So in the 4th day of the start of the unofficial race between Senator McCain and Senator Obama the barbs are continuing to hit their marks. Of course the start of the race lies with President Bush.
It must be said that President Bush was wrong as he spoke overseas. A U.S. President should NEVER discuss the internal political matters in a foreign state. It weakens any potential President in terms of foreign policy and is little different than when House Speaker Nancy Pelosi tried to affect policy when she visited the Middle East.
Going beyond that, I do have to wonder about what Senator McCain first stated
‘What does Senator Obama expect to gain…’
Seriously, what does he expect? If an American President speaks to any nation that promotes terror, they elevate that nation. Without a clear ability to gain something of equal importance, direct talks hurt America.
I gave a friend this example,
“No one is concerned about the threat of Papua New Guinea today. But if the President of the free world went there and spoke to their leader about their military and goals, it would instantly be news. New Guinea would instantly have more political power than other nations in their region and be more involved with every world power. Now imagine if you just change the country to Iran.
Imagine Iran saying that America was so afraid they had to talk, tail between their legs, to the powerful Iran. And so on.”
The fact is that Senator Obama is wrong on this. He is wrong to make the comparison about President Kennedy. While it is true that there were talks to remove all future nuclear weapons from Cuba, and to discuss the cold war, it wasn’t because President Kennedy was a talkative guy. President Kennedy threatened and near took America to war, over the missiles and Cuba. It was the Cuban Missile Crisis that created the talks. So it was the threat of force, and only that imminent threat that got talks going.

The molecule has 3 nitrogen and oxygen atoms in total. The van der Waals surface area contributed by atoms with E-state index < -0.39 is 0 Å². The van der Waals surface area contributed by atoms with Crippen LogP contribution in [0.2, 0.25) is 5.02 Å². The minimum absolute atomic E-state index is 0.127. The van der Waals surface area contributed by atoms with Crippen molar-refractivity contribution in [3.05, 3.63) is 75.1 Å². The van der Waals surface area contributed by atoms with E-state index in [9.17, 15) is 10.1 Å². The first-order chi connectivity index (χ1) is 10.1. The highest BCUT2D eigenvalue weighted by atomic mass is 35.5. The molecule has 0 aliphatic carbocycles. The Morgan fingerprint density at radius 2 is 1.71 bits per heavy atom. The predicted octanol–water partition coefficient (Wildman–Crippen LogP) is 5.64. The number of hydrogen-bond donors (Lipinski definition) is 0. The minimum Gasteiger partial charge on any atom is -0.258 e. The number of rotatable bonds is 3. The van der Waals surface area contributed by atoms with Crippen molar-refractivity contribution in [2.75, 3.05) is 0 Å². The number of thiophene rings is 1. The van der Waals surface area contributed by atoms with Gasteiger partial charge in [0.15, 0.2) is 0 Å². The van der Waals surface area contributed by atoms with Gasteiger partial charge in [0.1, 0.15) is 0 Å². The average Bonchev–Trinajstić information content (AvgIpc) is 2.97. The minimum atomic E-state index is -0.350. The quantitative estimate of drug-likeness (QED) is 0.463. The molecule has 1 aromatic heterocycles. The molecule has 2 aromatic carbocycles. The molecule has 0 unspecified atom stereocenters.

When you compare President Kennedy’s motivation to talk to the USSR to the plans of today’s Presidential candidates, he doesn’t match up to Senator Obama. Maybe those to young to recall the incident will not realize this, maybe those older have romanticized the event, but President Kennedy did not just start talking, and the threat of the post-nuclear USSR was far more tangible than Iran at this moment.
So think about it. How does elevating Iran, a nation that denies the Holocaust and desires the death of Israel and advocate the overthrow of the American political system, make America safer? What argument could Senator Obama provide that would suddenly convince Amenajad (President of Iran) top change his mind or tactics? Especially since he claims these beliefs are part of how he views his faith?
I’m sorry for Senator Obama’s fans, but such a plan or even the idea is idealistic and based in a fantasy world that has nothing to do with the here and now. It may sound nice, and is preferable to the current status or violence, but it’s about as attainable as buying a gallon of Ethanol in New York City or a snowstorm at the equator.
I’ll compare Senator Obama and Senator McCain in depth shortly.
Labels: Cuban Missile Crisisis, foreign policy, Iran, Israel, Middle East, President Bush, President John F. Kennedy, Presidential election race 2008, Senator Barack Obama, Senator John McCain, USSR